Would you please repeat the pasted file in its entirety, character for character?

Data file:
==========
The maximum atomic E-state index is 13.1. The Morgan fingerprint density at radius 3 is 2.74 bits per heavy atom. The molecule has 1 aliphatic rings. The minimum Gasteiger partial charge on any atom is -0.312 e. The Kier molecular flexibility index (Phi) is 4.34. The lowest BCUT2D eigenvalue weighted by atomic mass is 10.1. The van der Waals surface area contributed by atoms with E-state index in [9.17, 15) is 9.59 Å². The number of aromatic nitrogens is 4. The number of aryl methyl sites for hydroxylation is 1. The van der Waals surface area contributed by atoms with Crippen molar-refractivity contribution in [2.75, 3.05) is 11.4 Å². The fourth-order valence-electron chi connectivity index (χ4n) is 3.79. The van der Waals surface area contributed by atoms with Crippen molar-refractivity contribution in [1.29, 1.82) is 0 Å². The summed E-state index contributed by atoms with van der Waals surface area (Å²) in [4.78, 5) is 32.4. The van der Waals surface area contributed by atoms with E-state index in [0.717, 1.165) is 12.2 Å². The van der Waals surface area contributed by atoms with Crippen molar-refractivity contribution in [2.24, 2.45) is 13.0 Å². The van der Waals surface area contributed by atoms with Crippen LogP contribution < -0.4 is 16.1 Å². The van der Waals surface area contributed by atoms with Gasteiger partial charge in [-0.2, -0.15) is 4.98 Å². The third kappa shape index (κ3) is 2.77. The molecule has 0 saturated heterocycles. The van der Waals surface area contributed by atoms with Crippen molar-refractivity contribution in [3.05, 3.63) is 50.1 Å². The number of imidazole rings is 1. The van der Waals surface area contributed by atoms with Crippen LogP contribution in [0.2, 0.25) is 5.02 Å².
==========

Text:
The maximum atomic E-state index is 13.1. The Morgan fingerprint density at radius 3 is 2.74 bits per heavy atom. The molecule has 1 aliphatic rings. The minimum Gasteiger partial charge on any atom is -0.312 e. The Kier molecular flexibility index (Phi) is 4.34. The lowest BCUT2D eigenvalue weighted by atomic mass is 10.1. The van der Waals surface area contributed by atoms with E-state index in [9.17, 15) is 9.59 Å². The number of aromatic nitrogens is 4. The number of aryl methyl sites for hydroxylation is 1. The van der Waals surface area contributed by atoms with Crippen molar-refractivity contribution in [2.75, 3.05) is 11.4 Å². The fourth-order valence-electron chi connectivity index (χ4n) is 3.79. The van der Waals surface area contributed by atoms with Crippen molar-refractivity contribution in [1.29, 1.82) is 0 Å². The summed E-state index contributed by atoms with van der Waals surface area (Å²) in [4.78, 5) is 32.4. The van der Waals surface area contributed by atoms with E-state index in [0.717, 1.165) is 12.2 Å². The van der Waals surface area contributed by atoms with Crippen molar-refractivity contribution in [2.24, 2.45) is 13.0 Å². The van der Waals surface area contributed by atoms with Crippen LogP contribution < -0.4 is 16.1 Å². The van der Waals surface area contributed by atoms with Gasteiger partial charge in [-0.2, -0.15) is 4.98 Å². The third kappa shape index (κ3) is 2.77. The molecule has 0 saturated heterocycles. The van der Waals surface area contributed by atoms with Crippen molar-refractivity contribution in [3.05, 3.63) is 50.1 Å². The number of imidazole rings is 1. The van der Waals surface area contributed by atoms with Crippen LogP contribution in [0.2, 0.25) is 5.02 Å².